Anthony Lam Sai-ho, a rice importer and member of the Trade and Industry Department’s Customer Liaison Group for Rice, has a message for Hongkongers who have swept staple goods off supermarket shelves recently – do not panic.
While residents had seen rice, toilet rolls, instant noodles and even sanitary pads disappear faster than they could be restocked amid the outbreak of the deadly coronavirus that causes Covid-19, ample supply was available in Hong Kong, he said.
Speaking to the Post, Lam said the government’s rice reserve plus the industry’s own stockpile would be sufficient to meet the city’s demand for more than a month.
But even if Hong Kong needs urgent shipments, rice imports could be made within 10 days or less as the staple is largely sourced from Southeast Asia.
“So, don’t panic,” he said on Wednesday. “The panic shopping happened at the wrong place, at the wrong time.”
As of Friday, Hong Kong had 56 confirmed infections, with one fatality. The death toll across the border, meanwhile, was more than 1,500.
Chief Executive Carrie Lam Cheng Yuet-ngor said repeatedly in the past week that Hong Kong had sufficient rice to meet demands and urged the public not hoard the commodity in panic.
She said cross-border goods delivery remained unchanged even though the government closed all but three of the 12 checkpoints – the Hong Kong International Airport, Shenzhen Bay Port, and Hong Kong-Zhuhai-Macau Bridge – to reduce public health risks.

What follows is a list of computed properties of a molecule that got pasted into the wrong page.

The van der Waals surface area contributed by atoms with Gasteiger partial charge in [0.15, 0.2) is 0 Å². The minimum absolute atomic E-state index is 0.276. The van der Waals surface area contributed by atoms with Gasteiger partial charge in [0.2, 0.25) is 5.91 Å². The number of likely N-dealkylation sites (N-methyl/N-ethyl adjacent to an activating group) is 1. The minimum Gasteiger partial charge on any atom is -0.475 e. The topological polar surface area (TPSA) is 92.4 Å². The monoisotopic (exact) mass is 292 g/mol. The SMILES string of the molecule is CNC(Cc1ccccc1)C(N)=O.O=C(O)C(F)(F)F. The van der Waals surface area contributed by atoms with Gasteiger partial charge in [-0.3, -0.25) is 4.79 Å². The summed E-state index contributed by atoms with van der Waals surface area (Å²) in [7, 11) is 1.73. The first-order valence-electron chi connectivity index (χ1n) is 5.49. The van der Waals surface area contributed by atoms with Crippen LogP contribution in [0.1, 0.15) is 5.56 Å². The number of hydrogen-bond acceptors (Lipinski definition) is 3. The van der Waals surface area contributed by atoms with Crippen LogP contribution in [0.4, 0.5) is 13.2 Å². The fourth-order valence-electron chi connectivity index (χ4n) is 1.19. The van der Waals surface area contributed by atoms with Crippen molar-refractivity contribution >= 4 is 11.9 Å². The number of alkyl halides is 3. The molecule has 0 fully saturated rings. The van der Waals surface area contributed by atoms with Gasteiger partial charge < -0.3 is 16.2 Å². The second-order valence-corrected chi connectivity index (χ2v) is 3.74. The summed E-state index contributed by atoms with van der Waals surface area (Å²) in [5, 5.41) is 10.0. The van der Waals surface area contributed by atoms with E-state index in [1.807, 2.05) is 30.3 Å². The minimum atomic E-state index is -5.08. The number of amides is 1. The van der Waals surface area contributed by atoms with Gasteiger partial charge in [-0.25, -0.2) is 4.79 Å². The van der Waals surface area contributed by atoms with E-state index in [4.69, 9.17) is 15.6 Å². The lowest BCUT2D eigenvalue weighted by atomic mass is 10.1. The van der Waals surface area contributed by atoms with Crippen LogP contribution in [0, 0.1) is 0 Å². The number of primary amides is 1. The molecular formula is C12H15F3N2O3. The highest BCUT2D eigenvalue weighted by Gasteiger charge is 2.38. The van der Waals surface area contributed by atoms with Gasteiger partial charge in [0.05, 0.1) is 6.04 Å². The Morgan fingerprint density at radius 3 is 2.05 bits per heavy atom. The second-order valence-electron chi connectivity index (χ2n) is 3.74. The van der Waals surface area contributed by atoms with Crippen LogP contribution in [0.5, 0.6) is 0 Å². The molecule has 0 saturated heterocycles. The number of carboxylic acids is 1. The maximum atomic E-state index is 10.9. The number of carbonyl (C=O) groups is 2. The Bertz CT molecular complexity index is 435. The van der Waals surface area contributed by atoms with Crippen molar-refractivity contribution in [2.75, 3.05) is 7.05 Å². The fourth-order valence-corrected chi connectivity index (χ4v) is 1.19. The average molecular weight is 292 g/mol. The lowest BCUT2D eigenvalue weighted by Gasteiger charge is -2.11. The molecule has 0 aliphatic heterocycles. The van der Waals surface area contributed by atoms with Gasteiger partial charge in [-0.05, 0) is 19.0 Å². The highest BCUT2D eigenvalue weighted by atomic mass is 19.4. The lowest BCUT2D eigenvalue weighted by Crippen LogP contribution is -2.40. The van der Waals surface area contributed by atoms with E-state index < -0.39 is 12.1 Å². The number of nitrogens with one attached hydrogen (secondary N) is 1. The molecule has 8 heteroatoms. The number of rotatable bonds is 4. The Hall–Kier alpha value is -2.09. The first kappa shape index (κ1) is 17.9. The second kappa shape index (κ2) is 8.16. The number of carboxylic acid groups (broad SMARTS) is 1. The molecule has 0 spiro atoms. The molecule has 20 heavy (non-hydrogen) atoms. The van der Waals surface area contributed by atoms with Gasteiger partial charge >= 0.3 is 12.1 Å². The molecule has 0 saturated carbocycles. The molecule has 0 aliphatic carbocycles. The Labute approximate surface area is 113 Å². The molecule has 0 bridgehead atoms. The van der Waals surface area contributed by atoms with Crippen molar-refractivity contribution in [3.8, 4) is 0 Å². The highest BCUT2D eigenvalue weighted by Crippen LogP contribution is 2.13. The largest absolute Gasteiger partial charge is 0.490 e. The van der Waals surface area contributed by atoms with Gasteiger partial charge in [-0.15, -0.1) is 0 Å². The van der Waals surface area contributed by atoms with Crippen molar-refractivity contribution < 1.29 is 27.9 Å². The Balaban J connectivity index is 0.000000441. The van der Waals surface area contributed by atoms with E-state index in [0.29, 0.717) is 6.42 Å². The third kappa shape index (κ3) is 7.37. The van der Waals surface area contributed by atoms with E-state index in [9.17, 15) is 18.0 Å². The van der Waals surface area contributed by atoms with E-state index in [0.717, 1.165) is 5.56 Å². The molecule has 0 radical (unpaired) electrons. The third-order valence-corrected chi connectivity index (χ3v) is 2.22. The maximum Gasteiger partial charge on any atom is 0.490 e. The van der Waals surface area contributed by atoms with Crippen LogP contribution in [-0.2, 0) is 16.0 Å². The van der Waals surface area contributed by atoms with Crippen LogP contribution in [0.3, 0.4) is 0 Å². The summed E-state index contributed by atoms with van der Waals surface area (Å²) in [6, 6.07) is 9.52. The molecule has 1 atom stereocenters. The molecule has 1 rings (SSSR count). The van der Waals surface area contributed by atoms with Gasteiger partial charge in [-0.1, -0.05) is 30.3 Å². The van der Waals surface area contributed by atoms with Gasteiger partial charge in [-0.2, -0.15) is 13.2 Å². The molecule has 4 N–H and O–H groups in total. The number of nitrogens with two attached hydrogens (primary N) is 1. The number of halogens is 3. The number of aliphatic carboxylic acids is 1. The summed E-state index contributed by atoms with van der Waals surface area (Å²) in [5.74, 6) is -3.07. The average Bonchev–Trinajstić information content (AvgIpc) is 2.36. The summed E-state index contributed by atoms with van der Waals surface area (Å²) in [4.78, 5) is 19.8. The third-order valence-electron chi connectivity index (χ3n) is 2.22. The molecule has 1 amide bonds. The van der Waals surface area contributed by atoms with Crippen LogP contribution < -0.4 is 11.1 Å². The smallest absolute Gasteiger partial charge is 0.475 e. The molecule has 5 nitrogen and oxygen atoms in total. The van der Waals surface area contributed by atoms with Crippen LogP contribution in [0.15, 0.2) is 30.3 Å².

Anthony Lam, who runs a factory in Hong Kong’s Tsing Yi area that processes imported rice for local consumption, said the city’s 229 importers were required to set aside 17 per cent of their monthly import as a reserve.
The reserve stood at 13,000 tonnes as of the end of January, enough to meet slightly more than 15 days’ demand.
That is in addition to the estimated stockpile of 14,000 tonnes still in the hands of importers on January 31, sufficient for more than two weeks’ consumption.
“This means altogether the supply is sufficient for more than a month’s consumption,” Lam said, adding that the first quarter of the year was also harvest season.
Hong Kong imported 299,500 tonnes of rice in 2019. In 2018, it was 308,400 tonnes.
Thailand and Vietnam were the biggest suppliers of the staple, meeting 82 per cent of the city’s needs last year. China was the third-largest supplier, at 7.7 per cent.
Still, none of the above stopped shoppers from inundating supermarkets in search of the commodity, and supermarkets could not cope with the sudden surge in demand despite having stock available to them.
“Logistics arrangements can’t catch up with the pace of the sales,” he explained.
Hong Kong’s key supermarket chains AS Watson, which runs ParknShop, and Dairy Farm International, which runs Wellcome, said they had enough stock and had been replenishing shelves frequently.
Consumer watchdog Consumer Council, meanwhile, took to social media on Thursday to urge shoppers not to hoard tissue rolls, adding that the commodity must be stored in a dry and ventilated space. It specifically warned consumers that tissue paper should not be stored in bathrooms, where humidity is higher and germs often thrive.
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